14 Jun 2015

A Christening With Hurdles

I’m currently in the process of organising Alex’s christening. I’m not overly religious, and John even less than me, but I do believe in God - or some higher spiritual being - and it’s important to me that my kids have been christened, even if they later chose not to be religious at all. It will be totally up to them, and I’m not enforcing anything on them, but I do want them to have God’s blessing, a foundation, so to speak. And besides, it’s a nice celebration of the birth of a child, whether you’re religious or not.

I have been baptised Catholic, and went to a Catholic school, but for a long time now I have disagreed with and criticised a lot about what the institution of the Catholic Church stands for, and since I have moved to the UK, I have felt more affiliated with the Church of England. One of the prime reasons being the lack of the celibacy vow, and the fact that Vicars can have their own families and children, so their sermons about family seem a lot more genuine and realistic than those of the Catholics *That’s just my personal opinion, no offence to any “worldly” Catholics and clerics*. I could go into it more, but that’s not the point of this post.

We got married in a Church of England chapel, Becky was baptised in a Church of Wales church, and I would like Alex to be baptised in a Church of England ceremony, too. So far, so good.

But this is all proving a little bit more complicated, and I’m having a bit of a mare. Firstly, we’re undecided yet where to hold the ceremony. Becky’s was in Wales so John’s father, who sadly is severely disabled following a stroke, could attend. Various things have changed since then though, and as it looks right now, it might be better to do it in our home town rather than in Wales, but we’re still unclear on that.

John and I had decided on our prospective Godparents way before Alex was born. We have asked my friend Sandra from Germany, one of my closest friends, and one of John’s childhood friends, Carl. Both are brilliant, genuine people who have a great relationship with our children and who we know would make very good Godparents.

However, this is opening up a string of problems. Sandra is Catholic, and Carl hasn’t been baptised. When I enquired in my local parish, they said that they would be happy to christen Alex, but that both godparents had to be baptised in the Church of England. Later I was told that my Catholic friend will be ok, as they are inclined to accept any Baptism, but that Carl will not be allowed to be official Godfather, though he could have a supporting role. Hmm.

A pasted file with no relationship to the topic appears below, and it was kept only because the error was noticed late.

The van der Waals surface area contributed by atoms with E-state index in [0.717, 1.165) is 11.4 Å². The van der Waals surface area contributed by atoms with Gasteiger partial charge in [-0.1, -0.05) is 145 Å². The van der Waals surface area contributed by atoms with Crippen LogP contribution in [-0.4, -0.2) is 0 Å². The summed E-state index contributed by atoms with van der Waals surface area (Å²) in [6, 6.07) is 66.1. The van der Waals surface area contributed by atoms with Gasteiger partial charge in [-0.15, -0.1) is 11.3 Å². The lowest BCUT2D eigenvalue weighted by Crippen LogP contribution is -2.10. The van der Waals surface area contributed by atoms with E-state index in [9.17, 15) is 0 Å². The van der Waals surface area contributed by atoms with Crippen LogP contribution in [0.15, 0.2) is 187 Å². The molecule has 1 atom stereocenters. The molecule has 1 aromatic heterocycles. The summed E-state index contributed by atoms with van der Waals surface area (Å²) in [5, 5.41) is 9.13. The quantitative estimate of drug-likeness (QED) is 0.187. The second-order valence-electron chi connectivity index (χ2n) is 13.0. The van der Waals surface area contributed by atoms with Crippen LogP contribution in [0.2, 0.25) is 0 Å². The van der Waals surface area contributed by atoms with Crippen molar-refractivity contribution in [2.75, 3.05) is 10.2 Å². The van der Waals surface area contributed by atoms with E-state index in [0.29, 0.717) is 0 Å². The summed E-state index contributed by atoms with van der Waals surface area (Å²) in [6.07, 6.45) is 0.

This has really thrown us, me especially, as I really, maybe naively, hadn’t give this any thought. I guess in hindsight, it is somewhat understandable that the Church traditionally stipulates that only baptised Christians can be Godparents – as the original role of Godparents is to give spiritual guidance – but no one brought this up when Becky was baptised. In fact, her Godparents are a similar constellation, my best friend Meike, who is Protestant, and John’s close friend Craig, who I believe, is not baptised either, and no one questioned it first time round and we were able to proceed.

I enquired with another parish church, but they said the same thing, they were even stricter and wanted specifically two female Godparents and one male one, all having to have been baptised.

I have – just to cover all options – rung the Welsh church again, but the parish has been closed for a while due to the previous Vicar having retired. The Church warden, a lovely lady whom I know personally as she also runs the local B&B where my parents stayed last time and whose daughter is my mother-in-law’s neighbour, was very helpful, however, and promised to make some enquiries and even said that potentially they could get a Vicar out of retirement and do the ceremony. There is, however, still a question mark over Carl’s role.

This is all very complicated and is stressing me out a lot.

We picked our Godparents on the merit of their personalities and good character, as well as their relationship to our children. Surely, this should be the prime criterion? Especially in this day and age, where there are less and less church weddings and baptisms etc. going on, shouldn’t the church be more open minded?

This is a real dilemma. Neither John nor I want to change our Godparents, and John even goes as far as to say that he’s ready to cancel the Christening, but that is a no-go for me and would be a huge blow. It’s difficult to describe, but I would feel that Alex’s future is not “protected” and “blessed” – I realise this will sound silly to most – and I just can’t not do it, even if it means, we have to appoint someone else.

The problem is, most of our friends or the people whom we deem appropriate enough in character to be Godparents or are close enough to, have not been baptised either (we’re clearly surrounded by a bunch of Infidels, he he). We really have a distinct shortage of candidates, especially, as many live very far away from us, or in Germany.

I honestly don’t know what to do. I’m awaiting response from the Church of Wales, and in the meantime, I’ll be ringing round more parishes and churches and see whether we can find some more flexible and tolerant Vicars.

We had such a lovely, perfect day when Becky was christened (a little snapshot from the day below) – I really want the same for Alex and have another lovely celebration, this time of our beautiful boy. Surely that’s not too much to ask?


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